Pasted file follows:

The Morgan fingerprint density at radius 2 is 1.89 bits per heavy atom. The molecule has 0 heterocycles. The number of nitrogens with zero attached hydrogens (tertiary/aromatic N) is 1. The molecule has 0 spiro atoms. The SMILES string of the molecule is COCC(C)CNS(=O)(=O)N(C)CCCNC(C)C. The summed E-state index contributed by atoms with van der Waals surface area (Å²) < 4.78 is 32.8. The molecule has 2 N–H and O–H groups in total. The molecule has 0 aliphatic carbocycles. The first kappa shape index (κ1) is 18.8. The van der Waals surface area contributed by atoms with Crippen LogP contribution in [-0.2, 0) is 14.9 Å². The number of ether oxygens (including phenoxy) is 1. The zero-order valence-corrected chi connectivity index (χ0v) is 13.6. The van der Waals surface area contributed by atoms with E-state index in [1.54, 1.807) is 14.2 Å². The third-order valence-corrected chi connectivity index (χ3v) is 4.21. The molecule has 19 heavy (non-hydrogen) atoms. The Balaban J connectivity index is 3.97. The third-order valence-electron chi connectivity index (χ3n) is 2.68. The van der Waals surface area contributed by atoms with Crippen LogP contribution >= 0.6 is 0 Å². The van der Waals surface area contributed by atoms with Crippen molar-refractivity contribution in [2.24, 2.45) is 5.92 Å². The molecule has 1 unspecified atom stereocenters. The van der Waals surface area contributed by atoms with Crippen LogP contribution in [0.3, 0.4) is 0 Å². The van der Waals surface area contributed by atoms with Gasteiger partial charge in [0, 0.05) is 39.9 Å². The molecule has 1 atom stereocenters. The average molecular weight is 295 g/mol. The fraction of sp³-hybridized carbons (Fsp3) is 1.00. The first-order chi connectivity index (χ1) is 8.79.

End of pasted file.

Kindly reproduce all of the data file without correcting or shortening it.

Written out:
The Morgan fingerprint density at radius 2 is 1.89 bits per heavy atom. The molecule has 0 heterocycles. The number of nitrogens with zero attached hydrogens (tertiary/aromatic N) is 1. The molecule has 0 spiro atoms. The SMILES string of the molecule is COCC(C)CNS(=O)(=O)N(C)CCCNC(C)C. The summed E-state index contributed by atoms with van der Waals surface area (Å²) < 4.78 is 32.8. The molecule has 2 N–H and O–H groups in total. The molecule has 0 aliphatic carbocycles. The first kappa shape index (κ1) is 18.8. The van der Waals surface area contributed by atoms with Crippen LogP contribution in [-0.2, 0) is 14.9 Å². The number of ether oxygens (including phenoxy) is 1. The zero-order valence-corrected chi connectivity index (χ0v) is 13.6. The van der Waals surface area contributed by atoms with E-state index in [1.54, 1.807) is 14.2 Å². The third-order valence-corrected chi connectivity index (χ3v) is 4.21. The molecule has 19 heavy (non-hydrogen) atoms. The Balaban J connectivity index is 3.97. The third-order valence-electron chi connectivity index (χ3n) is 2.68. The van der Waals surface area contributed by atoms with Crippen LogP contribution >= 0.6 is 0 Å². The van der Waals surface area contributed by atoms with Crippen molar-refractivity contribution in [2.24, 2.45) is 5.92 Å². The molecule has 1 unspecified atom stereocenters. The van der Waals surface area contributed by atoms with Crippen LogP contribution in [0.3, 0.4) is 0 Å². The van der Waals surface area contributed by atoms with Gasteiger partial charge in [0, 0.05) is 39.9 Å². The molecule has 1 atom stereocenters. The average molecular weight is 295 g/mol. The fraction of sp³-hybridized carbons (Fsp3) is 1.00. The first-order chi connectivity index (χ1) is 8.79.